New study suggests that college campuses are COVID-19 superspreaders

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IMAGE: COVID-19 cases across 30 college campuses. Reported cases for ten high case number, public, and private institutions across the United States since the outbreak of the pandemic.
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Credit: Are college campuses superspreaders? A data-driven modeling study – Lu et al, Computer Methods in Biomechanics and Biomedical Engineering

College campuses are at risk of becoming COVID-19 superspreaders for their entire county, according to a new vast study which shows the striking danger of the first two weeks of school in particular.

Looking at 30 campuses across the nation with the highest amount of reported cases, experts saw that over half of the institutions had spikes – at their peak – which were well above 1,000 coronavirus cases per 100,000 people per week within the first two weeks of class.

In some colleges, one in five students had been infected with the virus by the end of the fall term. Four institutions had over 5,000 cases.

In 17 of the campuses monitored, a new computer model developed by scientists at Stanford University shows outbreaks translated directly into peaks of infection within their home counties.

Out today, the team’s research – published in the peer-reviewed journal Computer Methods in Biomechanics and Biomedical Engineering – crucially shows, however, that tight outbreak management, for example the immediate transition from in person to all online learning, can reduce the peaks within about two weeks.

Lead author Hannah Lu, from Stanford’s Energy Resources Engineering program, says the incidence levels of 1,000 cases per 100,000 people per week – when compared to the first and second waves of the pandemic with peak incidences of 70 to 150 – means colleges are at real risk of developing an extreme incidence of COVID-19.

“Policy makers often use an incidence of 50 COVID-19 cases per 100,000 people per week as a threshold for high risk counties, states, or countries. All 30 institutions in our study exceeded this value, three even by two orders of that magnitude,” she states.

“The number of students who had become infected just throughout the fall is more than twice of the national average since the beginning of the outbreak of 5.3%, with 17.3 million reported cases at a population of 328.2 million.

“At the University of Notre Dame, for instance, all 12,607 students were tested before the beginning of class and only nine had tested positive. Less than two weeks into the term, the seven-day incidence was 3083, with a reproduction number R0 of 3.29.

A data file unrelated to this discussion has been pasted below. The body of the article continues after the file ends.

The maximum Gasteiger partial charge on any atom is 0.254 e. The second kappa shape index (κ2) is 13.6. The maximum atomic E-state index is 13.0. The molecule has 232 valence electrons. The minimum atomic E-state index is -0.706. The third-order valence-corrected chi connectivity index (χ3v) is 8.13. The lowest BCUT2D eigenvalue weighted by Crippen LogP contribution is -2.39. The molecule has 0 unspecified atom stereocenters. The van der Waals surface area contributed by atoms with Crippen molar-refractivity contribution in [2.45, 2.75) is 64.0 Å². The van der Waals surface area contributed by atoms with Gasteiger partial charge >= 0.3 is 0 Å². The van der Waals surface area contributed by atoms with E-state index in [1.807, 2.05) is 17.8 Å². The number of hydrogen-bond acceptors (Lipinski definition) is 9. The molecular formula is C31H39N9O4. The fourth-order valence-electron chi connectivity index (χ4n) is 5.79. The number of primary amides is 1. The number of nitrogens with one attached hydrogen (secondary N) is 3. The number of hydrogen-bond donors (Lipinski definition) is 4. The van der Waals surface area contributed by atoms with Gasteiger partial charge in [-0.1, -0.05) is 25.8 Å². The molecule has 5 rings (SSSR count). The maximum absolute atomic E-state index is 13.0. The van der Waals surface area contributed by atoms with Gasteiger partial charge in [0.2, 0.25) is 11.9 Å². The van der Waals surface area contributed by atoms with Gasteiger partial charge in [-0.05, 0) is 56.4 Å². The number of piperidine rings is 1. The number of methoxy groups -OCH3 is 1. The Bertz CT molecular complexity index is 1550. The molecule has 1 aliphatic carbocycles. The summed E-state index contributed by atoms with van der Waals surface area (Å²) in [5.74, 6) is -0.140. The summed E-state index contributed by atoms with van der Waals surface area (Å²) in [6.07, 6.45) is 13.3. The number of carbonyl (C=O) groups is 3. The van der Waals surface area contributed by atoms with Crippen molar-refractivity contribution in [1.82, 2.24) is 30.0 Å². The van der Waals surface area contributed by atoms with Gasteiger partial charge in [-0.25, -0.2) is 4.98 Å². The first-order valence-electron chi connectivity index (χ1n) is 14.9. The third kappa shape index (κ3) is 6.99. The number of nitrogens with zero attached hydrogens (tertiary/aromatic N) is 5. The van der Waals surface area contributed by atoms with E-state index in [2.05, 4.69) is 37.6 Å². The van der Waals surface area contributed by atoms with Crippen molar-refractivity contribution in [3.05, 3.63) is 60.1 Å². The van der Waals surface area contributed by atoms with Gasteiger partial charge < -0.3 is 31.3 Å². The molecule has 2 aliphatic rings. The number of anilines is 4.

“However,” she adds, “with around 90 reported deaths nationwide, mainly college employees and not students, the campus-related death rate of 0.02% remains well below the average death rate of COVID-19.”

Members of the research team used advanced modelling, which assesses the real-time epidemiology of the COVID-19 outbreak using an SEIR (susceptible, exposed, infectious, and recovered) model to map how the disease spread across the campuses.

They drew COVID-19 case reports from 30 publicly available college dashboards across the United States throughout the fall of 2020. These institutions were either teaching in person, online or a hybrid of both. They selected colleges for which case numbers are reported on a daily basis and the total cumulative case number exceeded 100.

During this time window, the nationwide number of new cases had dropped below 50,000 per day.

A limitation of this study is that the true on-campus student population was often unreported and had to be approximated by the total fall quarter enrollment. “This likely underestimates of the real maximum incidence and the fraction of on-campus students that have been affected by the virus,” the authors state.

Senior author, Ellen Kuhl, adds: “Strikingly, these local campus outbreaks rapidly spread across the entire county and triggered a peak in new infections in neighbouring communities in more than half of the cases.

“It is becoming increasingly clear that these initial college outbreaks are unrelated to the national outbreak dynamics. Instead, they are independent local events driven by campus reopening and inviting students back to campus.

“Our results confirm the widespread fear in early fall that colleges could become the new hot spots of COVID-19 transmission. But, at the same time, college administrators should be applauded for their rapid responses to successfully manage local outbreaks.”

All reported campuses pursued regular surveillance testing, weekly or even twice per week, combined with aggressive test-trace-isolate strategies.

“The majority of colleges and universities were able to rapidly manage their outbreaks and suppress campus-wide infections, while the neighbouring communities were less successful in controlling the spread of the virus. As a result, for most institutions, the outbreak dynamics remained manageable throughout the entire fall of 2020 with narrow spikes of less than 300 cases per day,” Lu states.

The team believes that this methodology, in combination with continuing online learning, is the best way to prevent college sites from becoming the major hub of the disease.

“Our study suggests that tight test-trace-isolate strategies, flexible transition to online instruction, and-most importantly-compliance with local regulations will be critical to ensure a safe campus reopening after the winter break,” she added.

Professor Kuhl concludes: “We anticipate that the most important aspect upon campus reopening within the coming weeks will be the human factor. Unfortunately, the fall term has shown that the best of all strategies can become meaningless if people do not follow the recommendations.”

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